Shift towards warm foods
It’s time to put and end to the salads, ice cream and chilled watermelon that help to balance out the heat of summertime – and break out your crockpot! Cold food and drinks can create phlegm in the body, which clog up the lungs. Instead, start shifting towards broths, soups, and other warm foods. The warming spices are considered medicinally beneficial for the Lung organ: spices like cinnamon, ginger, anise and clove…. so don’t judge the pumpkin spice lovers, they’re just taking care of their lungs! **Note: avoid excessive intake of warming spices if you run hot, or if you are pregnant!
You can never go wrong with eating seasonal produce. Squash, pumpkin, broccoli, kale, mushrooms and walnuts all help to keep the Lung healthy, and the Metal energy in balance.
And, as discussed earlier, pears are especially nourishing and beneficial to the Lung organ, so eat them to your heart’s content – YUM! A roasted pear, drizzled with honey, and sprinkled with cinnamon is considered an A+ Chinese medicine treat for the autumn.
Face your grief
Chinese medicine theory teaches that each organ is responsible for processing a different emotion – and the Lung organ processes grief and sadness. So when someone is experiencing grief, the energy of their Lung helps them manage the emotion. If the emotion is too overwhelming, or becomes repressed, it has the potential to clog up the function of the Lung.
The goal isn’t to avoid feelings of grief or sadness. Instead, the goal should be to lean into processing those emotions as they arise. There’s no right or wrong way to face one’s grief, but the important first step is to recognize it when it’s coming up. Grief isn’t just about loss of a loved one or a possession. Especially the past couple of years, grief is about losing time, losing touch with the things that make us feel alive, losing the opportunity to hug our loved ones. Let yourself cry, let yourself scream, let yourself mourn those losses. And you can always come back to your breath – focusing, especially, on the exhale – to help you process that grief.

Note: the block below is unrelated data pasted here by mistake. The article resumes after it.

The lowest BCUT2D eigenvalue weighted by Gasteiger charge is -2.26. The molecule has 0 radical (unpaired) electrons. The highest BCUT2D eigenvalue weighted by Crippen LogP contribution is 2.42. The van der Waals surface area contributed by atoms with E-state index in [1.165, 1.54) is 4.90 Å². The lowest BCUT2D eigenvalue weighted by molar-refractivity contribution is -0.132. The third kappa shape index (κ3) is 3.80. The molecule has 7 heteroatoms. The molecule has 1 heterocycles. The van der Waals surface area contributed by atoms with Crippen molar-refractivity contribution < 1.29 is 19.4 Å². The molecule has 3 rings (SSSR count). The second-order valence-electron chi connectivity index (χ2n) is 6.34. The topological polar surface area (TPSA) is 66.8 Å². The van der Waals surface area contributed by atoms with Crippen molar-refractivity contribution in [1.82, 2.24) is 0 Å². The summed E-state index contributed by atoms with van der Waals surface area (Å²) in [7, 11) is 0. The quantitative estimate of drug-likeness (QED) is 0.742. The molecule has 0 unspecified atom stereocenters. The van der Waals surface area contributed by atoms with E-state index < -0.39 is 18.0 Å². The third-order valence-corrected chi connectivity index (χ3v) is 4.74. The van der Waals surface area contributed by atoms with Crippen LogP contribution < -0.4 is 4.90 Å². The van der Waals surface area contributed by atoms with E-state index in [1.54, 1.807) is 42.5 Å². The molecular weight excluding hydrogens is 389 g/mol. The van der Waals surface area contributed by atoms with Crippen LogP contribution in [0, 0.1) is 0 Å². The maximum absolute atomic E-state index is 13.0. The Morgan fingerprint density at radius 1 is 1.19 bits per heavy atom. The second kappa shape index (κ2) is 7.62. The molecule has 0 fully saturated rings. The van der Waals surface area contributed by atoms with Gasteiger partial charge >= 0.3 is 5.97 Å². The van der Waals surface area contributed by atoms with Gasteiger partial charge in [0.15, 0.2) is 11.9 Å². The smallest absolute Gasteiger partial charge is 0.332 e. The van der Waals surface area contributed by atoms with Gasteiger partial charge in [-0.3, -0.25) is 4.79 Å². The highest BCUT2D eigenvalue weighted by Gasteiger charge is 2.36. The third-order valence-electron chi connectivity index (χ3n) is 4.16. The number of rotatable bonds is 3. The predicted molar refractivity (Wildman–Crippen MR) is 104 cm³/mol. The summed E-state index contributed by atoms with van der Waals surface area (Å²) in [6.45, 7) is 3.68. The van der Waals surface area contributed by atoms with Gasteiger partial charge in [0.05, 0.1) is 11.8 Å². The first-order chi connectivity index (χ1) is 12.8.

Keep your immune system strong!
From a Chinese medicine perspective, the immune system is associated with the Lung organ. So this time of year is critical for building immunity as well. Acupuncture, herbs and supplements can all help to support a healthy immune system, so we do encourage patients to come in more frequently during these autumn months.
Click here to schedule an appointment with one of our acupuncturists, to start working on aligning yourself with the autumn energy, and to start your self-care efforts today!
And only available through Nov 1, we are offering a Fall into Self-Care special offer: 10-treatment package available for $850 (standard package price is $950)! So make the commitment to nourishing yourself, your lungs, and your immune system for a healthy fall! Mention the Fall into Self-Care package to your practitioner for more information, or to purchase the discounted package.
Happy autumn, everyone!